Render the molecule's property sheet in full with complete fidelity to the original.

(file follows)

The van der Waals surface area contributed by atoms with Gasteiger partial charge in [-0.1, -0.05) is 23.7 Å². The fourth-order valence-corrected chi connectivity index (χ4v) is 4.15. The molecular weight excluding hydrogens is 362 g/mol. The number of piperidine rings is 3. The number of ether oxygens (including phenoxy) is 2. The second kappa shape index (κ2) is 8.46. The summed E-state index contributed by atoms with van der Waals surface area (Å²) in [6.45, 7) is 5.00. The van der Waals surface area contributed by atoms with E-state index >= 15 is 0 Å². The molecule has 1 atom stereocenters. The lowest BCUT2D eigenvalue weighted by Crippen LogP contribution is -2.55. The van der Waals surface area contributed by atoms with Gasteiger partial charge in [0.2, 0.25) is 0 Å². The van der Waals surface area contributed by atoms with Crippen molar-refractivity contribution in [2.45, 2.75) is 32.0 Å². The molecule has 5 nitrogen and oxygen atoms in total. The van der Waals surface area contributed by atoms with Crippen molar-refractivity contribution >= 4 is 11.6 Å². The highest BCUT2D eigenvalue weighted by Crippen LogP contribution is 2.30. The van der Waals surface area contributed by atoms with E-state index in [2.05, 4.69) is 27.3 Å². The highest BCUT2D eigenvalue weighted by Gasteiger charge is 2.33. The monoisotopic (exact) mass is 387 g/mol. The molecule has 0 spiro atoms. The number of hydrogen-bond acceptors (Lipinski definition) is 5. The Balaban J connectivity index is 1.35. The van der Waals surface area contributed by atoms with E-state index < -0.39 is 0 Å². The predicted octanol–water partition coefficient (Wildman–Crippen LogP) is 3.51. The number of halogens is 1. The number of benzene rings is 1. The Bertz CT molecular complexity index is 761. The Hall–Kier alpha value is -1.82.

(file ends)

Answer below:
The van der Waals surface area contributed by atoms with Gasteiger partial charge in [-0.1, -0.05) is 23.7 Å². The fourth-order valence-corrected chi connectivity index (χ4v) is 4.15. The molecular weight excluding hydrogens is 362 g/mol. The number of piperidine rings is 3. The number of ether oxygens (including phenoxy) is 2. The second kappa shape index (κ2) is 8.46. The summed E-state index contributed by atoms with van der Waals surface area (Å²) in [6.45, 7) is 5.00. The van der Waals surface area contributed by atoms with E-state index >= 15 is 0 Å². The molecule has 1 atom stereocenters. The lowest BCUT2D eigenvalue weighted by Crippen LogP contribution is -2.55. The van der Waals surface area contributed by atoms with Gasteiger partial charge in [0.2, 0.25) is 0 Å². The van der Waals surface area contributed by atoms with Crippen molar-refractivity contribution in [2.45, 2.75) is 32.0 Å². The molecule has 5 nitrogen and oxygen atoms in total. The van der Waals surface area contributed by atoms with Crippen molar-refractivity contribution >= 4 is 11.6 Å². The highest BCUT2D eigenvalue weighted by Crippen LogP contribution is 2.30. The van der Waals surface area contributed by atoms with E-state index in [2.05, 4.69) is 27.3 Å². The highest BCUT2D eigenvalue weighted by Gasteiger charge is 2.33. The monoisotopic (exact) mass is 387 g/mol. The molecule has 0 spiro atoms. The number of hydrogen-bond acceptors (Lipinski definition) is 5. The Balaban J connectivity index is 1.35. The van der Waals surface area contributed by atoms with E-state index < -0.39 is 0 Å². The predicted octanol–water partition coefficient (Wildman–Crippen LogP) is 3.51. The number of halogens is 1. The number of benzene rings is 1. The Bertz CT molecular complexity index is 761. The Hall–Kier alpha value is -1.82.